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HTTP Scoop is an HTTP protocol analyser, a.k.a. "HTTP sniffer". It passively captures HTTP conversations and presents their details in real-time.

  • Use to debug Web scripts/applications
  • View responses as hex, text (syntax-highlighted for XML/HTML) or as images
  • Any browser or server technology - no proxy needed
  • View headers, parameters and POST data
  • Save responses to disk
  • Fully decodes HTTP (handles GZIP compression, request pipelining etc.)

What's New

Version 1.4:
  • HTTP performance analysis
  • Easier navigation
  • Faster, less memory hungry, more stable
  • Slicker updates


Mac OS X 10.4 or later

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HTTP Scoop User Discussion

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Philosopherdog Member IconReview+99

Not working in Mountain Lion. No response from the developer. Don't buy it.

Reply0 replies
Version 1.4
tlundeen Member IconReview+0

Awesome. Incredibly useful for debugging image upload/massage/download issues, ajax transactions, header problems, etc. Particularly nice to be able to see an overview and then easily drill down to relevant data.

Reply0 replies
Version 1.4
SDream Member IconReview+9

HTTP Scoope is exactly what i searched for !
it works perfect with the local interface, airport and ethernet with a router but the app really needs support for the (ppp0) interface. i'm afraid without point-to-point protocol - point-to-point over ethernet support it is useless for me.

Reply1 reply
Version 1.4

ppp0 still does not work for me.

interface (ppp0)

konnte die aufzeichnung der pakete nicht starten
cannot start recording of packets

SilverDinky Member IconReview-1

I have been using this app for over a year now and I have to say it has been indispensable whilst developing various web apps. I work a lot with SOAP web services and HTTP Scoop helps me to get to the root of any problems quickly and easily.

No bells and whistles, it just does what it should and helps any serious web dev get on with the important bits.

The developer is very helpful and responds quickly to any questions. I had occasion to use IP over FireWire for a particular project. When I discovered that HTTP Scoop didn't work on FireWire connections I contacted the developer and within a couple of days he had sent me an updated version which was FireWire compatible.

Reply0 replies
Version 1.4
Thomas1977 Member IconComment+140

Good but ...

HTTP Client is free !
HTTP Client is better !

Reply1 reply
Version 1.4
Bozo Clown

1. HTTP Client isn't free (it's $1.99 in the App Store)

2. HTTP Client does a different job (just a subset of what HTTP Scoop does)

HTTP Client can't tell you what URLs an app is loading, it just loads the single URL you give it and then shows you the response. Real web applications are loading 10s of URLs for each button click or transaction and HTTP Scoop shows you the whole conversation.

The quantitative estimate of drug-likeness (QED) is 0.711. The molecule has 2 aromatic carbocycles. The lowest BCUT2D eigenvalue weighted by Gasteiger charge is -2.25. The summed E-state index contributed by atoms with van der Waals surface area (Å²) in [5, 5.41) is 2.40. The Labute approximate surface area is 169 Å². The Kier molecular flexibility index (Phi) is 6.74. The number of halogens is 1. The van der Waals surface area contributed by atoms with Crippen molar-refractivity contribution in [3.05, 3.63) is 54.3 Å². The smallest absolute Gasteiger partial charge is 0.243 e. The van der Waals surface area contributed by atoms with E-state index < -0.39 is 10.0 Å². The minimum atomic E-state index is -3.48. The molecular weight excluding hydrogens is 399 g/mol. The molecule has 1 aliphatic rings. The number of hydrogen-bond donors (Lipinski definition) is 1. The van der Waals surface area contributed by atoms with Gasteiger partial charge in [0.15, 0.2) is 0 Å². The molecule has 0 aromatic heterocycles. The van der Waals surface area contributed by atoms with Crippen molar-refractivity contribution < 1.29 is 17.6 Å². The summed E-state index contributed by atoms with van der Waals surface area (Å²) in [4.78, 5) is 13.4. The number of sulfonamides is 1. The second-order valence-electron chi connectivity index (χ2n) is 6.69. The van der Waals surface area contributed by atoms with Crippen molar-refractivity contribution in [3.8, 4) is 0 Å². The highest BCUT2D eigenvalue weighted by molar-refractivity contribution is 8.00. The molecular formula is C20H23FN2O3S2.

ButchAnton Member IconReview+1

I develop Web 2.0 applications for a living and I have to say, HTTPScoop ROCKS! No more trying to piece together tcp dumps and stuff split across multiple packets. No more trying to get Firebug to stick around and keep analyzing during various redirects. This thing just works, and it works well! Three thumbs up!

Reply0 replies
Version 1.4
bozoclown Member IconReview+1

I've been looking for something easier to use than Ethereal when debugging HTTP server requests and HTTP Scoop seems to fit the bill. It works right out of the box (for example, it correctly chose the en1 interface on my Airport connected laptop rather than making me figure that out) and it automatically captures and decodes HTTP traffic as advertised. It shows as much detail about each request as anyone could wish for from the complete headers down to the TCP/IP protocol exchange. There are some user interface oddities but polish is a lot easier to add than basic functionality which the app already has.

Reply0 replies
Version 1.1
sanwamac Member IconComment+2

sudo tcpflow -c

it's free

Reply2 replies
Version 1.0

Excellent advice. For those who don't know, your Mac has TONS of useful, free, unix programs available.

However, tcpflow isn't one of them (at least not for the client versions of Tiger). To get a copy for yourself visit: http://www.entropy.ch/software/macosx/#tcpflow

Tuffcode Ltd (Developer)

Being familiar with tools such as tcpflow/tcpdump/ethereal etc. gives you another important benefit too: portability. You can use them in the same way whether you're sitting in front of an OS X, Linux, Solaris or HP-UX box and whether or not you have a window manager available. You also don't need to be sitting near the box you're monitoring - you just telnet/ssh over there and execute the capture remotely.

However, none of these tools fully decode HTTP. Say you want to see what HTML your webserver or appserver is spitting out, but the server's using GZIP content encoding. You'll just get gibberish being printed out.

Try doing 'sudo tcpflow -c' and point your browser at slashdot.org or google.com and you'll see what I mean!

As well as extra decoding, HTTP Scoop gives you a UI which does things like HTML/XML syntax highlighting, hex dumps etc. Maybe not essential, but nice to have.

I'm not knocking tcpflow etc; just pointing out that they're different tools for different jobs... but then again, I'm not entirely unbiased ;-)

Tuffcode Ltd

user icon+0
Version 1.4
> 4 7


Current Version (1.x)


Downloads 16,884
Version Downloads 14,500
License Demo
Date 10 Jul 2007
Platform OS X / PPC 32 / Intel 32
Price $20.00
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